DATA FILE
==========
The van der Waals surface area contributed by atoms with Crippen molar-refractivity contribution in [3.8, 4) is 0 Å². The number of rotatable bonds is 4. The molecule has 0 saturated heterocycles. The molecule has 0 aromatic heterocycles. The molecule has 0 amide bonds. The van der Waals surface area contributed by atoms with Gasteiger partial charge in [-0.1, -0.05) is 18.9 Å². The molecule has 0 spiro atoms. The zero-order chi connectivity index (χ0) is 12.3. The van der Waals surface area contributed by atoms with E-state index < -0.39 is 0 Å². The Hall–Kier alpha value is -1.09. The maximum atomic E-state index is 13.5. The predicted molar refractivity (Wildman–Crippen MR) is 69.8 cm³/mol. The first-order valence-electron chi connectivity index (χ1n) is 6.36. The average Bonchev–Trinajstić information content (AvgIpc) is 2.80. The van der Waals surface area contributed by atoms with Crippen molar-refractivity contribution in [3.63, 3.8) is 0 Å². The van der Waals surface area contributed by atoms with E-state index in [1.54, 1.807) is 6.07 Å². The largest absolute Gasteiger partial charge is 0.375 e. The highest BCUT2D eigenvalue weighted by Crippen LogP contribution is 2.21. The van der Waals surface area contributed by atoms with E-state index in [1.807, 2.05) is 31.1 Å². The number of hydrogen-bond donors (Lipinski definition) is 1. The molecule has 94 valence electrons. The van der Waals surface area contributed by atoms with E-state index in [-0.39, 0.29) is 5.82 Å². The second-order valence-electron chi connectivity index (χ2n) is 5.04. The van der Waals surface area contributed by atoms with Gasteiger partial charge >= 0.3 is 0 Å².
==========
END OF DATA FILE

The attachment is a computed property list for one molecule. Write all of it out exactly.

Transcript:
The van der Waals surface area contributed by atoms with Crippen molar-refractivity contribution in [3.8, 4) is 0 Å². The number of rotatable bonds is 4. The molecule has 0 saturated heterocycles. The molecule has 0 aromatic heterocycles. The molecule has 0 amide bonds. The van der Waals surface area contributed by atoms with Gasteiger partial charge in [-0.1, -0.05) is 18.9 Å². The molecule has 0 spiro atoms. The zero-order chi connectivity index (χ0) is 12.3. The van der Waals surface area contributed by atoms with E-state index < -0.39 is 0 Å². The Hall–Kier alpha value is -1.09. The maximum atomic E-state index is 13.5. The predicted molar refractivity (Wildman–Crippen MR) is 69.8 cm³/mol. The first-order valence-electron chi connectivity index (χ1n) is 6.36. The average Bonchev–Trinajstić information content (AvgIpc) is 2.80. The van der Waals surface area contributed by atoms with Crippen molar-refractivity contribution in [3.63, 3.8) is 0 Å². The van der Waals surface area contributed by atoms with E-state index in [1.54, 1.807) is 6.07 Å². The largest absolute Gasteiger partial charge is 0.375 e. The highest BCUT2D eigenvalue weighted by Crippen LogP contribution is 2.21. The van der Waals surface area contributed by atoms with E-state index in [1.807, 2.05) is 31.1 Å². The number of hydrogen-bond donors (Lipinski definition) is 1. The molecule has 94 valence electrons. The van der Waals surface area contributed by atoms with E-state index in [-0.39, 0.29) is 5.82 Å². The second-order valence-electron chi connectivity index (χ2n) is 5.04. The van der Waals surface area contributed by atoms with Gasteiger partial charge >= 0.3 is 0 Å².